When 'Airport Business' Is a Ticket to Less Traffic
Monday, June 16, 2008
John Van Vliet commutes from Harpers Ferry, W.Va., to Alexandria every day. And almost every day he stops at Dulles International Airport, not to catch a flight, but to buy a 99 cent cup of coffee at the sole gas station on airport property. He makes sure to get a receipt.
That receipt, according to Van Vliet, allows him to drive on the nearly traffic-free Dulles Access Road, avoiding the tolls and traffic of the parallel Dulles Toll Road. It shaves about 50 minutes off his morning commute.
"It's legal if you do business with the airport," Van Vliet said with a smile. "I have my receipt with me."
Van Vliet is taking advantage of a loophole that allows drivers on airport business to use the access road, which was designed to funnel airport passengers to the airport from the Capital Beltway. Since there is no official definition of "airport business," Van Vliet and hundreds of others drive their vehicles through the giant loophole every day.
In the traffic-clogged Washington area, every commuter is looking for an edge in the daily battle to get to work and home. The tips are passed across the dinner table and over cubicle walls. It could be a secret shortcut, using inflatable dolls to get around high-occupancy vehicle restrictions or stretching the definition of airport business.
"It's like commuter science," said Danielle Delgado, who uses the Dulles shortcut about three times a week. It saves her about 40 minutes in her commute from Purcellville to Old Town Alexandria. "You're thinking on the fly when you're hitting the gas," she said while stopping off at the airport one recent morning for a cup of coffee, a snack and a trip on the access road.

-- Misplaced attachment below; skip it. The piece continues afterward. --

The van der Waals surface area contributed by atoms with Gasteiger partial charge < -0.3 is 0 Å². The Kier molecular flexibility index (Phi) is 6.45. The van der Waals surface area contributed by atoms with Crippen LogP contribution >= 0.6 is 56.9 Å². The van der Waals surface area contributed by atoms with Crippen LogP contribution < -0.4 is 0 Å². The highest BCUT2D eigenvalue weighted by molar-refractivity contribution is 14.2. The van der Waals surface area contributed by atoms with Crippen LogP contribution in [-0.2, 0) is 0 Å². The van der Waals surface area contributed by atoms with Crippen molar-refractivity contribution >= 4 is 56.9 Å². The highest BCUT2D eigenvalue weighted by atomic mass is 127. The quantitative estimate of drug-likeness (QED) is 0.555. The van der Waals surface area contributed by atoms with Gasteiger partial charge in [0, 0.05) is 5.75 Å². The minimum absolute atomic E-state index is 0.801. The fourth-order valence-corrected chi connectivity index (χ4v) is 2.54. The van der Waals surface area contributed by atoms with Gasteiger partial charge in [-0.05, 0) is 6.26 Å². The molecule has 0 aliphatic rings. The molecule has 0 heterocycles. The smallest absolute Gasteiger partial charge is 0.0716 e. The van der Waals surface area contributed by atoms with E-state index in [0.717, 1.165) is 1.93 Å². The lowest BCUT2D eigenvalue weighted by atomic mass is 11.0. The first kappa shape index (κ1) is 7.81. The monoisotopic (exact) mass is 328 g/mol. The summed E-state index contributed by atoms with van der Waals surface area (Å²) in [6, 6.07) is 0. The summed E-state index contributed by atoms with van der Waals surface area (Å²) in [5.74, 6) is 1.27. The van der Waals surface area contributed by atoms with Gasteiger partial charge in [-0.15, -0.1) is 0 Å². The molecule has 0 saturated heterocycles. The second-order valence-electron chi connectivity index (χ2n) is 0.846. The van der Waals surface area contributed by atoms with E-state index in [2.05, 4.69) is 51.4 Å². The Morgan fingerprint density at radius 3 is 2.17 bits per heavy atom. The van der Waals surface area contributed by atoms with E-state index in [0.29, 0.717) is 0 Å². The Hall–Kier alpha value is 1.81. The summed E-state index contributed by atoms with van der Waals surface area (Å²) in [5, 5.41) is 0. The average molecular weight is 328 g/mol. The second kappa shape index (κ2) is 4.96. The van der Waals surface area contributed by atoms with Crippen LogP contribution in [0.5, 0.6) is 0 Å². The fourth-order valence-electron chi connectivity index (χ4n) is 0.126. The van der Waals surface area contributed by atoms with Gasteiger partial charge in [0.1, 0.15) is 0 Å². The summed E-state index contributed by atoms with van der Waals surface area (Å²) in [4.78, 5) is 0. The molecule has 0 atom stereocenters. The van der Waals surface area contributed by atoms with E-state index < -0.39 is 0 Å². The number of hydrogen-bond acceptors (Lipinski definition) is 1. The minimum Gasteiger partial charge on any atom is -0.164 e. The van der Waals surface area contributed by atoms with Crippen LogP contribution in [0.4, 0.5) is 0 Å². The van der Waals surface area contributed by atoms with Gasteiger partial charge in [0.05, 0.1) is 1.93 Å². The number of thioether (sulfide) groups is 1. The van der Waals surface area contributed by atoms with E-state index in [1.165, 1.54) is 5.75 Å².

Because drivers on airport business are also allowed to use Interstate 66 during HOV-only hours, the loophole allows single drivers an easy ride into the District or out to the airport 35 miles away. During rush hours, only vehicles with two or more passengers are allowed to use I-66 inside the Beltway.
Although drivers have been using the airport loophole for years, airport police say the increasing number of long-distance commuters, the explosion of residential growth beyond the airport and worsening traffic on the Dulles Toll Road, which opened in 1984, have made the detour more attractive.
Police say they have even found Reston residents cutting through the airport, meaning the time savings is such that it makes sense to travel west to the airport to ride east on the access road.
The problem with what police call "backtrackers," a generic term that includes all commuters who cut through the airport, is likely to get worse when the Dulles Toll Road raises its rates to help pay for the planned Metrorail extension to the airport.
State Transportation Secretary Pierce R. Homer said backtracking is just one result of too many cars on too few roads. It is also a testament to the craftiness of drivers.
"The Washington area commuter is by far the most ingenious," Homer said. "They use loopholes, inflatable dolls . . . they get into cars with complete strangers and go west to go east. They do what they have to do to survive."